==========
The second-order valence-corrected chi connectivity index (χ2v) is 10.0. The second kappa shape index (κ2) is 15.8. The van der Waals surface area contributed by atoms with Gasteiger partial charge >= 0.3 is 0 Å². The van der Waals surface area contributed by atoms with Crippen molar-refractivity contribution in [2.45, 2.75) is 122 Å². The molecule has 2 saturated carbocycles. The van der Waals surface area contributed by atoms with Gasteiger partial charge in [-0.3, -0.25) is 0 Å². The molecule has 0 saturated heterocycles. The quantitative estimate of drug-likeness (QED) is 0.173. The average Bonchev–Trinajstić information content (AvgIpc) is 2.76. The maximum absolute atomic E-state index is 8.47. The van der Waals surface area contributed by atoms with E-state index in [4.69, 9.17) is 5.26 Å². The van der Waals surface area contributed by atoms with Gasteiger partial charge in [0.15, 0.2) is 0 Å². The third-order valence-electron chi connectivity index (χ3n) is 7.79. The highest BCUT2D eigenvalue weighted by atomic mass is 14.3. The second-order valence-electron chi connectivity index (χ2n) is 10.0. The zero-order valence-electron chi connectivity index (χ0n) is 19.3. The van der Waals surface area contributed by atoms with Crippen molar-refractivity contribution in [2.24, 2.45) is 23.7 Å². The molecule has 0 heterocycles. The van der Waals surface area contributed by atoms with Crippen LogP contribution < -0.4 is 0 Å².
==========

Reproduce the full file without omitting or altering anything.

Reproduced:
The second-order valence-corrected chi connectivity index (χ2v) is 10.0. The second kappa shape index (κ2) is 15.8. The van der Waals surface area contributed by atoms with Gasteiger partial charge >= 0.3 is 0 Å². The van der Waals surface area contributed by atoms with Crippen molar-refractivity contribution in [2.45, 2.75) is 122 Å². The molecule has 2 saturated carbocycles. The van der Waals surface area contributed by atoms with Gasteiger partial charge in [-0.3, -0.25) is 0 Å². The molecule has 0 saturated heterocycles. The quantitative estimate of drug-likeness (QED) is 0.173. The average Bonchev–Trinajstić information content (AvgIpc) is 2.76. The maximum absolute atomic E-state index is 8.47. The van der Waals surface area contributed by atoms with E-state index in [4.69, 9.17) is 5.26 Å². The van der Waals surface area contributed by atoms with Gasteiger partial charge in [0.15, 0.2) is 0 Å². The third-order valence-electron chi connectivity index (χ3n) is 7.79. The highest BCUT2D eigenvalue weighted by atomic mass is 14.3. The second-order valence-electron chi connectivity index (χ2n) is 10.0. The zero-order valence-electron chi connectivity index (χ0n) is 19.3. The van der Waals surface area contributed by atoms with Crippen molar-refractivity contribution in [2.24, 2.45) is 23.7 Å². The molecule has 0 heterocycles. The van der Waals surface area contributed by atoms with Crippen LogP contribution < -0.4 is 0 Å².